JPMorgan Chase Bank, National Association, One Beacon Street, 19th Floor, Boston, MA 02108, acts as Administrator to the Funds pursuant to an administration agreement dated June 16, 2006, as amended from time to time. The Administrator provides the Funds with all required general administrative services, including, without limitation, office space, equipment, and personnel; clerical and general back office services; bookkeeping and internal accounting; the determination of NAVs; and the preparation and filing of all financial reports, and all other materials, except registration statements and proxy statements, required to be filed or furnished by the Funds under federal and state securities laws. Citi Fund Services Ohio, Inc. (“Citi”), located at 4400 Easton Commons, Suite 200, Columbus, OH 43219, an indirect wholly-owned subsidiary of Citibank N.A., provides regulatory administration services to the Trust (altogether, the “Regulatory Administrative Services”). For its services, Citi is paid a set fee allocated among each of the Funds.
•   Foreign Investments Risk — Investing in securities of foreign issuers may provide the Fund with increased risk. Various factors related to foreign investments may negatively impact the Fund’s performance, such as: i) fluctuations in the value of the applicable foreign currency; ii) differences in securities settlement practices; iii) uncertainty associated with evidence of ownership of investments in countries that lack centralized custodial services; iv) possible regulation of, or other limitations on, investments by U.S. investors in foreign investments; v) potentially higher brokerage commissions; vi) the possibility that a foreign government may withhold portions of interest and dividends at the source; vii) taxation of income earned in foreign countries or other foreign taxes imposed; viii) foreign exchange controls, which may include suspension of the ability to transfer currency from a foreign country; ix) less publicly available information about foreign issuers; x) changes in the denomination currency of a foreign investment; and xi) less certain legal systems in which the Fund might encounter difficulties or be unable to pursue legal remedies. Foreign investments also may be more susceptible to political, social, economic and regional factors than might be the case with U.S. securities. In addition, markets for foreign investments are usually less liquid, more volatile and significantly smaller than markets for U.S. securities, which may affect, among other things, the Fund’s ability to purchase or sell foreign investments at appropriate times. Because of differences in settlement times and/or foreign market holidays, transactions in a foreign market may take place one or more days after the necessary exposure to these investments is determined. Until the transactions are effected, the Fund is exposed to increased foreign currency risk and market risk.
Altcoins is the general term associated with the cryptocurrencies launched after Bitcoin’s success. At first, these were mere copies mimicking the original Bitcoin. Today, there are over 1,000 of these, and the list just keeps growing. Most crypto coins are launched following an ICO (Initial Coin Offering – a form of crowdfunding) in which the developers raise cash by offering a limited number of initial coins to finance technological development. So far, besides the list below, we can find names, such as Namecoin, Peercoin, Bytecoin, Deutsche eMark, Novacoin, Cryptogenic Bullion, Quark, DarkCoin and Mangocoinz (for smartphones).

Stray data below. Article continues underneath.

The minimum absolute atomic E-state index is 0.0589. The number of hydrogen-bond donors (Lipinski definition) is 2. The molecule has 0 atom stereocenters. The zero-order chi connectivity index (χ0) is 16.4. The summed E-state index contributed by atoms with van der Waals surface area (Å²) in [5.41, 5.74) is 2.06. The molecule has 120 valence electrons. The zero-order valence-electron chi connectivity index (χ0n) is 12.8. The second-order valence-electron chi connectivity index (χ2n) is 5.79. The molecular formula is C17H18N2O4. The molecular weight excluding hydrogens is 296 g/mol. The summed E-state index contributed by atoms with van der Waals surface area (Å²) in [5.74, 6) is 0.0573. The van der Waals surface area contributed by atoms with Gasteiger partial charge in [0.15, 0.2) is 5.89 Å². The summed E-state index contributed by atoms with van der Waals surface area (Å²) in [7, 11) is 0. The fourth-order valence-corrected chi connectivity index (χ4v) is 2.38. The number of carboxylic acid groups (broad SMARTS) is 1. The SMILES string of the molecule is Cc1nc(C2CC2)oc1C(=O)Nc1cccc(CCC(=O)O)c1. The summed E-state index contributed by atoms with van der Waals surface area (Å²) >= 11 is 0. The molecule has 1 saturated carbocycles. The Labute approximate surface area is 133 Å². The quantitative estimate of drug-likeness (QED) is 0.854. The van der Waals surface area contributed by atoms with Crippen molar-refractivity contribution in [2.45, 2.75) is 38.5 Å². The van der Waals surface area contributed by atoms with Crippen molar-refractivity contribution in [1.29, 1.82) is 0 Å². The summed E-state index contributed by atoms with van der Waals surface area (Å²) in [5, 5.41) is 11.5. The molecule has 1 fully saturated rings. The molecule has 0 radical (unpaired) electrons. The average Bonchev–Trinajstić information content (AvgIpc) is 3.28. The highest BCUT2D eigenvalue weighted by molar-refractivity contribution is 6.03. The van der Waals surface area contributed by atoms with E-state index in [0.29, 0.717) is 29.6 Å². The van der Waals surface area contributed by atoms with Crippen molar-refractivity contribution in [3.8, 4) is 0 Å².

A Precautionary Note to Retail Investors — The Depository Trust Company (“DTC”), a limited trust company and securities depositary that serves as a national clearinghouse for the settlement of trades for its participating banks and broker-dealers, or its nominee will be the registered owner of all outstanding shares of the fund Your ownership of shares will be shown on the records of DTC and the DTC Participant broker through whom you hold the shares. PROSHARES TRUST WILL NOT HAVE ANY RECORD OF YOUR OWNERSHIP. Your account information will be maintained by your broker, who will provide you with account statements, confirmations of your purchases and sales of shares, and tax information. Your broker also will be responsible for furnishing certain cost basis information and ensuring that you receive shareholder reports and other communications from the Fund. Typically, you will receive other services only if your broker offers these services.
Start small. Get familiar with the platform you're using before you make any significant trades. BitMEX offers a sandbox using Testnet coins. OKCoin and BitVC do not offer a demo version, but you can start small with 1 contract and test how Open Long, Open Short, Close Long, Close Short and different order types work. If you contact CryptoFacilities you can also get access to a demo platform to use.

Sub or Substratum is another open-source network with a huge focus on decentralizing the web and on “making the internet a free and fair place for the entire world.” This platform allows content creators to freely host their websites or applications on Substratum host, without any censorship blocks. Network users can then “run” Sub nodes and help the content get forwarded to end web users, who can access all Sub content in regular web browsers without any blocks or limits in shape of censorship.

A key attribute of a futures market is how its contract’s prices vary by expiration date. The succession of futures prices over time is called the “term structure”. If supply is stable (no seasonality or shortages) then typically futures prices will increase with expirations further in the future. This term structure configuration is called “contango” and it accounts for the fact that carry costs (e.g., time value of money) and profit expectations increase with time. Unless there are big changes in interest rates or the way that Bitcoin exchanges work I expect the level of contango in the Bitcoin futures term structure to be small. Bitcoins don’t cost much to hodl (once you have your hardware wallet) and there’s no apparent seasonality. The chart below from VIX Central shows a typical Bitcoin term structure (click on chart to get current data):